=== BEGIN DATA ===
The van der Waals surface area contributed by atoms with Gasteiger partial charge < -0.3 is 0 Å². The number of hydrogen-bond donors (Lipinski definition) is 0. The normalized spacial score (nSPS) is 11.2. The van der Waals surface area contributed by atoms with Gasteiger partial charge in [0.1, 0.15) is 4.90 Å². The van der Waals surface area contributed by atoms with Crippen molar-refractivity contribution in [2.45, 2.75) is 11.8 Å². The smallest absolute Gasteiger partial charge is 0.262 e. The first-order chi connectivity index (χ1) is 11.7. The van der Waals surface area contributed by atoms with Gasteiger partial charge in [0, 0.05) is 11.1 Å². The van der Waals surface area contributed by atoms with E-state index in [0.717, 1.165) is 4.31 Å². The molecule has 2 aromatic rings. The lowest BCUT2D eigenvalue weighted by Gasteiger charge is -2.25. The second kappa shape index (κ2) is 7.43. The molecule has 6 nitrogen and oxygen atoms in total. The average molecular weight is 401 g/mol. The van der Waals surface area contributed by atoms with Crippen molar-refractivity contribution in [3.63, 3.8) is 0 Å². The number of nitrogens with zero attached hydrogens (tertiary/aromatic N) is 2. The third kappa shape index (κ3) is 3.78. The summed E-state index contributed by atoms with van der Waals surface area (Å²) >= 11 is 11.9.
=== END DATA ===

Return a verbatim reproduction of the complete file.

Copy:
The van der Waals surface area contributed by atoms with Gasteiger partial charge < -0.3 is 0 Å². The number of hydrogen-bond donors (Lipinski definition) is 0. The normalized spacial score (nSPS) is 11.2. The van der Waals surface area contributed by atoms with Gasteiger partial charge in [0.1, 0.15) is 4.90 Å². The van der Waals surface area contributed by atoms with Crippen molar-refractivity contribution in [2.45, 2.75) is 11.8 Å². The smallest absolute Gasteiger partial charge is 0.262 e. The first-order chi connectivity index (χ1) is 11.7. The van der Waals surface area contributed by atoms with Gasteiger partial charge in [0, 0.05) is 11.1 Å². The van der Waals surface area contributed by atoms with E-state index in [0.717, 1.165) is 4.31 Å². The molecule has 2 aromatic rings. The lowest BCUT2D eigenvalue weighted by Gasteiger charge is -2.25. The second kappa shape index (κ2) is 7.43. The molecule has 6 nitrogen and oxygen atoms in total. The average molecular weight is 401 g/mol. The van der Waals surface area contributed by atoms with Crippen molar-refractivity contribution in [3.63, 3.8) is 0 Å². The number of nitrogens with zero attached hydrogens (tertiary/aromatic N) is 2. The third kappa shape index (κ3) is 3.78. The summed E-state index contributed by atoms with van der Waals surface area (Å²) >= 11 is 11.9.